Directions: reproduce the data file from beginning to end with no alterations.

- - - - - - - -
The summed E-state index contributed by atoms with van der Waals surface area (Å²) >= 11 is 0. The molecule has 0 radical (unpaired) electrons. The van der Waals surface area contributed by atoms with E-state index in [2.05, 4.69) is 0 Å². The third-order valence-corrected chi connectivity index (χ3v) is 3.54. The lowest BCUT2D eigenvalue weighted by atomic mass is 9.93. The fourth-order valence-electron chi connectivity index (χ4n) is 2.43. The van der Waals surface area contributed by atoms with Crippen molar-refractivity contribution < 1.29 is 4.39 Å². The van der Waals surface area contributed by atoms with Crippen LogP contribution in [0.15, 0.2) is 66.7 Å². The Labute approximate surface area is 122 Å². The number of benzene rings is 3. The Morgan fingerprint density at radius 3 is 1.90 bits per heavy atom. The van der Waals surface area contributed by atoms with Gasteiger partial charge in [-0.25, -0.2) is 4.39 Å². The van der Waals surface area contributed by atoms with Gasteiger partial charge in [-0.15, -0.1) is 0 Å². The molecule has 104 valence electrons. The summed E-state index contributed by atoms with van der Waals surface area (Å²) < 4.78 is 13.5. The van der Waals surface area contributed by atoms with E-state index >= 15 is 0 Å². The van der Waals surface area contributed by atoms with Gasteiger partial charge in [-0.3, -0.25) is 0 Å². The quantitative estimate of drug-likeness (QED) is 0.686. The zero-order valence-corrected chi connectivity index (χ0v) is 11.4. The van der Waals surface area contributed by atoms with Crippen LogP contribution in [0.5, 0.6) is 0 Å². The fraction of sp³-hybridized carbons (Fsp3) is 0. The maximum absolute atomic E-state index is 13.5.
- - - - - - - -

The summed E-state index contributed by atoms with van der Waals surface area (Å²) >= 11 is 0. The molecule has 0 radical (unpaired) electrons. The van der Waals surface area contributed by atoms with E-state index in [2.05, 4.69) is 0 Å². The third-order valence-corrected chi connectivity index (χ3v) is 3.54. The lowest BCUT2D eigenvalue weighted by atomic mass is 9.93. The fourth-order valence-electron chi connectivity index (χ4n) is 2.43. The van der Waals surface area contributed by atoms with Crippen molar-refractivity contribution < 1.29 is 4.39 Å². The van der Waals surface area contributed by atoms with Crippen LogP contribution in [0.15, 0.2) is 66.7 Å². The Labute approximate surface area is 122 Å². The number of benzene rings is 3. The Morgan fingerprint density at radius 3 is 1.90 bits per heavy atom. The van der Waals surface area contributed by atoms with Gasteiger partial charge in [-0.25, -0.2) is 4.39 Å². The van der Waals surface area contributed by atoms with Gasteiger partial charge in [-0.15, -0.1) is 0 Å². The molecule has 104 valence electrons. The summed E-state index contributed by atoms with van der Waals surface area (Å²) < 4.78 is 13.5. The van der Waals surface area contributed by atoms with E-state index >= 15 is 0 Å². The van der Waals surface area contributed by atoms with Gasteiger partial charge in [-0.3, -0.25) is 0 Å². The quantitative estimate of drug-likeness (QED) is 0.686. The zero-order valence-corrected chi connectivity index (χ0v) is 11.4. The van der Waals surface area contributed by atoms with Crippen LogP contribution in [0.5, 0.6) is 0 Å². The fraction of sp³-hybridized carbons (Fsp3) is 0. The maximum absolute atomic E-state index is 13.5.